Sinclair Advert - November 1981
From Sales Leaflet
WH Smith: What Would I Do With a Computer?
This advert is a small A5 4-page booklet produced by UK newsagent chain WH Smith and demonstrates nicely how such regular High Street shops were very much part of the early home computer revolution. Sinclair (once it progressed beyond its initial mail-order-only policy) and Commodore were both companies which eschewed the traditional sales channel of dedicated dealerships in favour of user-friendly locations like department stores, toy shops and mainstream electrical dealers like Lasky's, Curry's and Rumbelows. It also shows WH Smith in a bit of vertical integration: the advert says "We made it our business to find not only the best-value-for-money computer on the market [the ZX81], but also the best books to enable you to progress from a beginner to an advanced user". Pre-recorded software was also available for £3.95 - about £13 in 2020 money.
John Roland of WH SMith, © Popular Computing Weekly, 15th July 1982In 1980, Smiths had conducted a survey of computer magazine sales, and following that started putting computer magazines and books together in its shops, sometimes with a PET demo going on as well. By September 1982, Smiths was selling the ZX81 through 120 of its shops, before widening that to include any shop in a population centre of more than 60,000 people. The company was still only selling the ZX81, as marketing development manager John Roland explained "When you are starting out in a new product field it is important to start with something nice and simple. The ZX81 has some super features for beginners". By summer, more than 400 of its staff had been sent on a full-time residential microcomputer training course, or as Roland suggested "it's not like a garden chair. You cannot just look at it and understand completely". Meanwhile, whilst "the ZX81's return per square foot of store area means that it more than earns its keep on the shelves", Smiths was also progressing with a plan to follow up with the VIC-20.
By August 1983, Smiths had the largest share of the retail market for micros at 18%. Another high-street name, Boots the Chemist, which had started at about the same time, was selling the less-popular TI-99/4 micro as well as the VIC-20, and so was bringing up the rear with only 2%. Market-research outfit Mintel predicted that 1.25 million micros would be sold in the UK during 1983, a market worth about £200 million (around £680 million in 2020 terms). A chunk of W H Smith's business (and no doubt why they were advertising on behalf of Sinclair) may have been thanks to the exclusive deal they had to sell the ZX81, at least until late 1982 after the Spectrum had been launched and Sinclair started selling the ZX81 through other retailers including John Menzies, Wigfalls and Rank Xerox. Thanks to this exclusive deal, W H Smith was, at one point, selling training-software cassettes for the ZX81 as fast as they could be made. The company placed an order for 100,000 cassettes with a slightly unexpected source, systems behemoth ICL Computers, whose training division had written the software and who was managing to produce tapes that were more reliable and which could be read better by the ZX81 than tapes the machine itself was capable of saving.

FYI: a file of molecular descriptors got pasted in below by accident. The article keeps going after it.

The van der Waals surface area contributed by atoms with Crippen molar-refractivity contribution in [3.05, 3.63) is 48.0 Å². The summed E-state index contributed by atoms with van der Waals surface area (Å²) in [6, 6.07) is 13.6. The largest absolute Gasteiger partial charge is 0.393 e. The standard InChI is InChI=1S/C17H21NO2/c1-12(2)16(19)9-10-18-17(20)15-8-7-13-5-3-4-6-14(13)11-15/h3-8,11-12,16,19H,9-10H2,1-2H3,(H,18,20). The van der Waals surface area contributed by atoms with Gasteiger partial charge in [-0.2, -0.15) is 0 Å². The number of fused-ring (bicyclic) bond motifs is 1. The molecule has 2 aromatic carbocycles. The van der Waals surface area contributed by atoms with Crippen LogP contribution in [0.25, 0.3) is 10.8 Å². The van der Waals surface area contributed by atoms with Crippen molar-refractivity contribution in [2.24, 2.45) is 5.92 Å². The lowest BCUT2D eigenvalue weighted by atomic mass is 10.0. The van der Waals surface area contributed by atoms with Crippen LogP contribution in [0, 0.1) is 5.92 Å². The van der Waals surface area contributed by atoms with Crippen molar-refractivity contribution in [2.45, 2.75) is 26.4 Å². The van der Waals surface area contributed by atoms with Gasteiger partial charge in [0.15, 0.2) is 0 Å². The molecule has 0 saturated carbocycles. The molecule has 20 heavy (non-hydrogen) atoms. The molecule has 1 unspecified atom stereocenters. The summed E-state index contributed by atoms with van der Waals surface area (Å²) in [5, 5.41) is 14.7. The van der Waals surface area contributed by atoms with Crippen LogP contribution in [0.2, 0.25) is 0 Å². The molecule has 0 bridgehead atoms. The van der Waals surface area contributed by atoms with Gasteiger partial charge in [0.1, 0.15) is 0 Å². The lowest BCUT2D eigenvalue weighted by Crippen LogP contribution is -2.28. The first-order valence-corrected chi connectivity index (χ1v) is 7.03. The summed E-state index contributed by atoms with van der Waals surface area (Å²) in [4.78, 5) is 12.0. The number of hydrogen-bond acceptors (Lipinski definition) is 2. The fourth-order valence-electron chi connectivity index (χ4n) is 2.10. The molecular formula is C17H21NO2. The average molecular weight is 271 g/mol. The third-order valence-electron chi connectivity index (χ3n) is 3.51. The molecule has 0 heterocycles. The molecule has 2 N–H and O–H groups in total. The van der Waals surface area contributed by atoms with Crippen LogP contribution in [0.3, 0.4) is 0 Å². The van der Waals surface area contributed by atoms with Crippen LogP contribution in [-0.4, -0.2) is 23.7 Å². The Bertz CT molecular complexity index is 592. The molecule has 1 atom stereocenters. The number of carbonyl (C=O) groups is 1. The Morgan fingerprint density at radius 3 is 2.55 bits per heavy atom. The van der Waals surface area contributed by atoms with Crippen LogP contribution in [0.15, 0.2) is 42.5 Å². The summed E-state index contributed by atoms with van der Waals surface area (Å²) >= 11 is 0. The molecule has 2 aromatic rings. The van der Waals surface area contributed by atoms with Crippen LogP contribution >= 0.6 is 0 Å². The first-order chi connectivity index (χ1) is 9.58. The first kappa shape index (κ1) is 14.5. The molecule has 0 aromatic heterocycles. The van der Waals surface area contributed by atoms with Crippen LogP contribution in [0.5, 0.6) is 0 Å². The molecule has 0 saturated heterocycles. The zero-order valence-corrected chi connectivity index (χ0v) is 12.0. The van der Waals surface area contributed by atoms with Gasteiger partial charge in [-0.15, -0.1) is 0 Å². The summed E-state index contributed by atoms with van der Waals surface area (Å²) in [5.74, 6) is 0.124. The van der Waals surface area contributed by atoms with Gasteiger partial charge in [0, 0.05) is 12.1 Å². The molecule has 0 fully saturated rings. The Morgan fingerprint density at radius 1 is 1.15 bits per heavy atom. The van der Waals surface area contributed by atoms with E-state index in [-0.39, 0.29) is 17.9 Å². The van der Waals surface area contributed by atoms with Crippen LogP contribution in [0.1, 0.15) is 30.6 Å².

In the late summer of 1983, WH Smith even dabbled in hardware, when it launched its CPD-8300 computer-compatible cassette recorder, compatible with any micro that used regular microphone and earphone sockets (which meant most micros except those from Commodore). The player came with save and load level adjustment, as some machines like the BBC Micro were known for overwhelming the recording circuits of some tape players, although a DIY hack to wire in a 5K limiting resistor was available to anyone with a soldering iron. The player was available from 27th September 1983.
WH Smith at Waterloo Station, September 1987WH Smith was still very much in the micro retail game at the end of 1984, where it was reported to be launching a credit-plan scheme, available for purchases between £400 to £2,000 (£1,310 - £6,590 in 2020) including a 10% deposit, at an APR of around 27% - about the same as credit cards of the day. John Roland, WH Smith's merchandise controller for personal computers said "this will help our more serious customers with their purchases, particularly with Christmas approaching". However, it was no longer interested in the humble ZX81 it had started out with, sales of which had been wound down in the late summer of 1983. HMV took up the slack when it announced that it was starting to sell computer software from the end of September of the same year, initially at its Oxford Street and Glasgow shops. A range of 70 to 80 titles was expected to be available for machines including the ZX81, ZX Spectrum, VIC-20, Dragon, Oric, BBC and Atari's 400 and 800 models. The company would even order a title in if it was out of stock.
At about the same time, WH Smith opened up a branch of its Computer Shop at Waterloo Station, an opening that was accompanied by a lawsuit from IBM. This was because it was selling the Advance 86, an IBM clone built by Ferranti and which IBM considered had a BIOS that was uncannily similar to IBM's own. IBM had written to both WH Smith and Ferranti only a week before the shop opened, effectively saying "stop it". IBM's claim stated that it had "rigorously examined the routines and found that they were 90% identical with our own. Even the known errors in the BIOS have been reproduced identically". Ferranti, meanwhile, was suggesting that a new version of the software would be available soon, although its timescale of a replacement within three weeks seemed a bit optimistic. The company also announced that it was taking over the distribution of the Advance, a move no doubt engineered to soothe dealers worried about the impact of legal action by IBM.
text and otherwise-uncredited photos © nosher.net 2020